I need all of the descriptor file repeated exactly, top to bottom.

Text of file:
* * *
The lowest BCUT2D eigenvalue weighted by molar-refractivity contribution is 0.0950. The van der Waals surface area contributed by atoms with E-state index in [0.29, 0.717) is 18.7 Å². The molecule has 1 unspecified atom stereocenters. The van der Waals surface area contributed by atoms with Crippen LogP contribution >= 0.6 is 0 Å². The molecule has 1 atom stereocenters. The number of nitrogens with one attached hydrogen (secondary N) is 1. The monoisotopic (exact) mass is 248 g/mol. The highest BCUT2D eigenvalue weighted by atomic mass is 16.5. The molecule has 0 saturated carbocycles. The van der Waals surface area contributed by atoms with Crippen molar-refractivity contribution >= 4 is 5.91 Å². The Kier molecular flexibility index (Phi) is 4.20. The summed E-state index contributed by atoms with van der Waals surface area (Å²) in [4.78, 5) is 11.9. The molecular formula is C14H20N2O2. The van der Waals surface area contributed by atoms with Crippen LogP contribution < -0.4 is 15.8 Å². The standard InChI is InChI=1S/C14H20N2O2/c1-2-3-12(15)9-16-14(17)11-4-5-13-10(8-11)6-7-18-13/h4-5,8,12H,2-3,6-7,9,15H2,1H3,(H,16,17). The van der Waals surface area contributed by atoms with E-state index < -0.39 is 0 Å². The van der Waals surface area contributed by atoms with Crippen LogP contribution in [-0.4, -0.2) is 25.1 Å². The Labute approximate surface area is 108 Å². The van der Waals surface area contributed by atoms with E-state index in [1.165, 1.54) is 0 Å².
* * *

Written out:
The lowest BCUT2D eigenvalue weighted by molar-refractivity contribution is 0.0950. The van der Waals surface area contributed by atoms with E-state index in [0.29, 0.717) is 18.7 Å². The molecule has 1 unspecified atom stereocenters. The van der Waals surface area contributed by atoms with Crippen LogP contribution >= 0.6 is 0 Å². The molecule has 1 atom stereocenters. The number of nitrogens with one attached hydrogen (secondary N) is 1. The monoisotopic (exact) mass is 248 g/mol. The highest BCUT2D eigenvalue weighted by atomic mass is 16.5. The molecule has 0 saturated carbocycles. The van der Waals surface area contributed by atoms with Crippen molar-refractivity contribution >= 4 is 5.91 Å². The Kier molecular flexibility index (Phi) is 4.20. The summed E-state index contributed by atoms with van der Waals surface area (Å²) in [4.78, 5) is 11.9. The molecular formula is C14H20N2O2. The van der Waals surface area contributed by atoms with Crippen LogP contribution < -0.4 is 15.8 Å². The standard InChI is InChI=1S/C14H20N2O2/c1-2-3-12(15)9-16-14(17)11-4-5-13-10(8-11)6-7-18-13/h4-5,8,12H,2-3,6-7,9,15H2,1H3,(H,16,17). The van der Waals surface area contributed by atoms with E-state index < -0.39 is 0 Å². The van der Waals surface area contributed by atoms with Crippen LogP contribution in [-0.4, -0.2) is 25.1 Å². The Labute approximate surface area is 108 Å². The van der Waals surface area contributed by atoms with E-state index in [1.165, 1.54) is 0 Å².